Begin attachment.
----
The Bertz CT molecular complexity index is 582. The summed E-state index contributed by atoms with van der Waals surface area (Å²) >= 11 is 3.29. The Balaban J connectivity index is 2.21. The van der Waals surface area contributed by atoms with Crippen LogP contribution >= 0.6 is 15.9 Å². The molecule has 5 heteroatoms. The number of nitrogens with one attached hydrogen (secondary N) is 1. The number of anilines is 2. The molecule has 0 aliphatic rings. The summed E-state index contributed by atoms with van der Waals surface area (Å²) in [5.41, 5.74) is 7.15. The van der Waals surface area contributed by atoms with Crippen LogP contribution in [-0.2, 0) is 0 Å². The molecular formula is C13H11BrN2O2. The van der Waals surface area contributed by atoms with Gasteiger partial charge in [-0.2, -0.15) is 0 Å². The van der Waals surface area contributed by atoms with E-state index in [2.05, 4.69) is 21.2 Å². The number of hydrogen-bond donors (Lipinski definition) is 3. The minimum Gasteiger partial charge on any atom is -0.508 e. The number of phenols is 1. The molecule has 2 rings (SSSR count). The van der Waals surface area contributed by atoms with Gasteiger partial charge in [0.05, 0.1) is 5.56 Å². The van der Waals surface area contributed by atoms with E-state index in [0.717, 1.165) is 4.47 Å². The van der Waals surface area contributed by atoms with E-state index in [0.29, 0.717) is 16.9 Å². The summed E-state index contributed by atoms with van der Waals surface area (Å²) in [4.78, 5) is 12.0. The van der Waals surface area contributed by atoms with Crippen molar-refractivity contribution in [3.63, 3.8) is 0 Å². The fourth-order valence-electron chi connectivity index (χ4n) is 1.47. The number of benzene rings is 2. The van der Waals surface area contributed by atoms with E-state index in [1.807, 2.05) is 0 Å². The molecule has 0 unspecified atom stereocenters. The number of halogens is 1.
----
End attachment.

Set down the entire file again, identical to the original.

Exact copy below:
The Bertz CT molecular complexity index is 582. The summed E-state index contributed by atoms with van der Waals surface area (Å²) >= 11 is 3.29. The Balaban J connectivity index is 2.21. The van der Waals surface area contributed by atoms with Crippen LogP contribution >= 0.6 is 15.9 Å². The molecule has 5 heteroatoms. The number of nitrogens with one attached hydrogen (secondary N) is 1. The number of anilines is 2. The molecule has 0 aliphatic rings. The summed E-state index contributed by atoms with van der Waals surface area (Å²) in [5.41, 5.74) is 7.15. The van der Waals surface area contributed by atoms with Crippen LogP contribution in [-0.2, 0) is 0 Å². The molecular formula is C13H11BrN2O2. The van der Waals surface area contributed by atoms with Gasteiger partial charge in [-0.2, -0.15) is 0 Å². The van der Waals surface area contributed by atoms with E-state index in [2.05, 4.69) is 21.2 Å². The number of hydrogen-bond donors (Lipinski definition) is 3. The minimum Gasteiger partial charge on any atom is -0.508 e. The number of phenols is 1. The molecule has 2 rings (SSSR count). The van der Waals surface area contributed by atoms with Gasteiger partial charge in [0.05, 0.1) is 5.56 Å². The van der Waals surface area contributed by atoms with E-state index in [0.717, 1.165) is 4.47 Å². The van der Waals surface area contributed by atoms with E-state index in [0.29, 0.717) is 16.9 Å². The summed E-state index contributed by atoms with van der Waals surface area (Å²) in [4.78, 5) is 12.0. The van der Waals surface area contributed by atoms with Crippen molar-refractivity contribution in [3.63, 3.8) is 0 Å². The fourth-order valence-electron chi connectivity index (χ4n) is 1.47. The number of benzene rings is 2. The van der Waals surface area contributed by atoms with E-state index in [1.807, 2.05) is 0 Å². The molecule has 0 unspecified atom stereocenters. The number of halogens is 1.